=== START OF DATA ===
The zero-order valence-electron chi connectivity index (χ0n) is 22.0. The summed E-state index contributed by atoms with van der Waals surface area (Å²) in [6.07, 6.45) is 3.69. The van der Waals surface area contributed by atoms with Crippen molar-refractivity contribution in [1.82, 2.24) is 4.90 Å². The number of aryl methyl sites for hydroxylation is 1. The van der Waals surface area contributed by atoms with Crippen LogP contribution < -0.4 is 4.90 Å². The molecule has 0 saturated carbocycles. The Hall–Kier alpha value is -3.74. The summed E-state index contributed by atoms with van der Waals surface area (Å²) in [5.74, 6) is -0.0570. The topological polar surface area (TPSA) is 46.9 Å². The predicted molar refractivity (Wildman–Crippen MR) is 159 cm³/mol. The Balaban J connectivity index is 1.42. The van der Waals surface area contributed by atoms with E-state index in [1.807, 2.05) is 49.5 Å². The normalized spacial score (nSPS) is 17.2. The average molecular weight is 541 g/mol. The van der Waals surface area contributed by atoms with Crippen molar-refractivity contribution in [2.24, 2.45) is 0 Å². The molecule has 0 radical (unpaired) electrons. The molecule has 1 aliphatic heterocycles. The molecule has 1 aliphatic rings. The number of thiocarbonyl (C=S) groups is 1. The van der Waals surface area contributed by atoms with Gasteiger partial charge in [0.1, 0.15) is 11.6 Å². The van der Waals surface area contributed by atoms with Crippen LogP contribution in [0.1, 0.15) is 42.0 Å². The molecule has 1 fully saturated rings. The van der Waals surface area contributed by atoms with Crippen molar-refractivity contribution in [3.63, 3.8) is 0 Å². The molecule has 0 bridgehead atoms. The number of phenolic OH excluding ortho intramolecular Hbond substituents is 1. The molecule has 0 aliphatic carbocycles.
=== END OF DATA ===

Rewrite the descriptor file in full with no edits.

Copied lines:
The zero-order valence-electron chi connectivity index (χ0n) is 22.0. The summed E-state index contributed by atoms with van der Waals surface area (Å²) in [6.07, 6.45) is 3.69. The van der Waals surface area contributed by atoms with Crippen molar-refractivity contribution in [1.82, 2.24) is 4.90 Å². The number of aryl methyl sites for hydroxylation is 1. The van der Waals surface area contributed by atoms with Crippen LogP contribution < -0.4 is 4.90 Å². The molecule has 0 saturated carbocycles. The Hall–Kier alpha value is -3.74. The summed E-state index contributed by atoms with van der Waals surface area (Å²) in [5.74, 6) is -0.0570. The topological polar surface area (TPSA) is 46.9 Å². The predicted molar refractivity (Wildman–Crippen MR) is 159 cm³/mol. The Balaban J connectivity index is 1.42. The van der Waals surface area contributed by atoms with E-state index in [1.807, 2.05) is 49.5 Å². The normalized spacial score (nSPS) is 17.2. The average molecular weight is 541 g/mol. The van der Waals surface area contributed by atoms with Crippen molar-refractivity contribution in [2.24, 2.45) is 0 Å². The molecule has 0 radical (unpaired) electrons. The molecule has 1 aliphatic heterocycles. The molecule has 1 aliphatic rings. The number of thiocarbonyl (C=S) groups is 1. The van der Waals surface area contributed by atoms with Gasteiger partial charge in [0.1, 0.15) is 11.6 Å². The van der Waals surface area contributed by atoms with Crippen LogP contribution in [0.1, 0.15) is 42.0 Å². The molecule has 1 fully saturated rings. The van der Waals surface area contributed by atoms with Crippen molar-refractivity contribution in [3.63, 3.8) is 0 Å². The molecule has 0 bridgehead atoms. The number of phenolic OH excluding ortho intramolecular Hbond substituents is 1. The molecule has 0 aliphatic carbocycles.